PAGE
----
Editor’s Note: A “Healthland” segment @ Time.com reports of an ongoing study out of Harvard which says light-to-moderate drinking reduces women’s risk of stroke. Although this study isn’t an invitation to booze it up, moderate drinking appears to lower the risk of heart disease by boosting the production of HDL, the “good cholesterol,” and reducing the risk of blood clots
A new study offers good news for women who unwind with a cocktail at the end of the day: light to moderate drinking is associated with lower stroke risk.
The new report by researchers at Brigham and Women’s Hospital involved 26 years of data on 83,578 women who were part of the long-running Nurses’ Health Study — a federally funded study of how such factors as diet, alcohol consumption and other lifestyle factors may influence women’s long-term health.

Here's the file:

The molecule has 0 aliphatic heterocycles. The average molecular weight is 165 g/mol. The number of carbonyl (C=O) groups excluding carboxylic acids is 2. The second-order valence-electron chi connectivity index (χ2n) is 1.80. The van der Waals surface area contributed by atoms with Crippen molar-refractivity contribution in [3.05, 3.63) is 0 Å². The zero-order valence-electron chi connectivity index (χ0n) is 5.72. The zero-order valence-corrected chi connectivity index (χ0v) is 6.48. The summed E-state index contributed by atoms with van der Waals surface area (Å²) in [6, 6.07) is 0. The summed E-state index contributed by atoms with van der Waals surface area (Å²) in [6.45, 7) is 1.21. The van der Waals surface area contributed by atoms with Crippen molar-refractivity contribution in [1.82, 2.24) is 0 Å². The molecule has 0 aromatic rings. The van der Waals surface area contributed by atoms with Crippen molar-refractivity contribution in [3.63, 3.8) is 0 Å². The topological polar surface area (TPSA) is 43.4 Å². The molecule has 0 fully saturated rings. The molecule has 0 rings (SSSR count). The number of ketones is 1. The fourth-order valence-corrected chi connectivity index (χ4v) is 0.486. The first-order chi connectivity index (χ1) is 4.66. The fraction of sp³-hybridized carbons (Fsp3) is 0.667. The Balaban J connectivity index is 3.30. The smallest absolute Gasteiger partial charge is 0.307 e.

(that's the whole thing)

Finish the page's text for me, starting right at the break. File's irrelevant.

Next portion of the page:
Over the follow-up period, there were 2,171 reported stroke events: 1,206 were ischemic strokes, which occur when a blood vessel supplying blood to the brain is blocked by a clot, and 363 were hemorrhagic strokes, when a blood vessel in the brain weakens and bursts. The rest were of an unknown type.
On average, about 35% of women reported very low levels of alcohol consumption — less than 4.9 grams, or less than half a glass of wine, a day. About 37% drank moderately — 5 to 14.9 grams daily, or a half to one and a half glasses of wine, one serving of a mixed drink, or one beer. Approximately 11% reported drinking more than the equivalent of one mixed drink per day and 30% reported abstaining from alcohol completely.